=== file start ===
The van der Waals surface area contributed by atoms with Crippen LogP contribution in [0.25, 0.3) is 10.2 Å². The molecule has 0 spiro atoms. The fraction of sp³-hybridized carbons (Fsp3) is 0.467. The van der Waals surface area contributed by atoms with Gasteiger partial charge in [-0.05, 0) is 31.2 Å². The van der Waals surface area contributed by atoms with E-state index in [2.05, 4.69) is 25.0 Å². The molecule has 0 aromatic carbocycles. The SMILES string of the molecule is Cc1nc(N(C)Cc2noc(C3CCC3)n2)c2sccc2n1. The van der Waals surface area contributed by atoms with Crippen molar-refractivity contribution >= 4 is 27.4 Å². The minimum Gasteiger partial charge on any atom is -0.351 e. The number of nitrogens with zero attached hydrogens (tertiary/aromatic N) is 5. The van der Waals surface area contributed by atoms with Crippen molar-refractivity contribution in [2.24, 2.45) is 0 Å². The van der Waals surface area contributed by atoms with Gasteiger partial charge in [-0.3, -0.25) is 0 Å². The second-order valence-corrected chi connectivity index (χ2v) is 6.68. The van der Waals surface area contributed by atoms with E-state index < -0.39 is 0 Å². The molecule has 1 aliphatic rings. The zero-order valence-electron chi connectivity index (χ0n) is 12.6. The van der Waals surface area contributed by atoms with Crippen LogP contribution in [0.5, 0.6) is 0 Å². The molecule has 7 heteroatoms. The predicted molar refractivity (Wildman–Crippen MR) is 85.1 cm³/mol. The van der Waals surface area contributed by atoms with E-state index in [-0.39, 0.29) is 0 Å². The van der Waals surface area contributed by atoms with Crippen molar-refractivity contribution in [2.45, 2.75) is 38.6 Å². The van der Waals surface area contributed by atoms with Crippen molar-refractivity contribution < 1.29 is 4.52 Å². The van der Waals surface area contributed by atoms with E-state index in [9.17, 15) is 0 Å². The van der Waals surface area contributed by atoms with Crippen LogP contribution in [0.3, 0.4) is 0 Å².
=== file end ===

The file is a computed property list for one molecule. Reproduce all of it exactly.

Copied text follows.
The van der Waals surface area contributed by atoms with Crippen LogP contribution in [0.25, 0.3) is 10.2 Å². The molecule has 0 spiro atoms. The fraction of sp³-hybridized carbons (Fsp3) is 0.467. The van der Waals surface area contributed by atoms with Gasteiger partial charge in [-0.05, 0) is 31.2 Å². The van der Waals surface area contributed by atoms with E-state index in [2.05, 4.69) is 25.0 Å². The molecule has 0 aromatic carbocycles. The SMILES string of the molecule is Cc1nc(N(C)Cc2noc(C3CCC3)n2)c2sccc2n1. The van der Waals surface area contributed by atoms with Crippen molar-refractivity contribution >= 4 is 27.4 Å². The minimum Gasteiger partial charge on any atom is -0.351 e. The number of nitrogens with zero attached hydrogens (tertiary/aromatic N) is 5. The van der Waals surface area contributed by atoms with Crippen molar-refractivity contribution in [2.24, 2.45) is 0 Å². The van der Waals surface area contributed by atoms with Gasteiger partial charge in [-0.3, -0.25) is 0 Å². The second-order valence-corrected chi connectivity index (χ2v) is 6.68. The van der Waals surface area contributed by atoms with E-state index < -0.39 is 0 Å². The molecule has 1 aliphatic rings. The zero-order valence-electron chi connectivity index (χ0n) is 12.6. The van der Waals surface area contributed by atoms with Crippen LogP contribution in [0.5, 0.6) is 0 Å². The molecule has 7 heteroatoms. The predicted molar refractivity (Wildman–Crippen MR) is 85.1 cm³/mol. The van der Waals surface area contributed by atoms with E-state index in [-0.39, 0.29) is 0 Å². The van der Waals surface area contributed by atoms with Crippen molar-refractivity contribution in [2.45, 2.75) is 38.6 Å². The van der Waals surface area contributed by atoms with Crippen molar-refractivity contribution < 1.29 is 4.52 Å². The van der Waals surface area contributed by atoms with E-state index in [9.17, 15) is 0 Å². The van der Waals surface area contributed by atoms with Crippen LogP contribution in [0.3, 0.4) is 0 Å².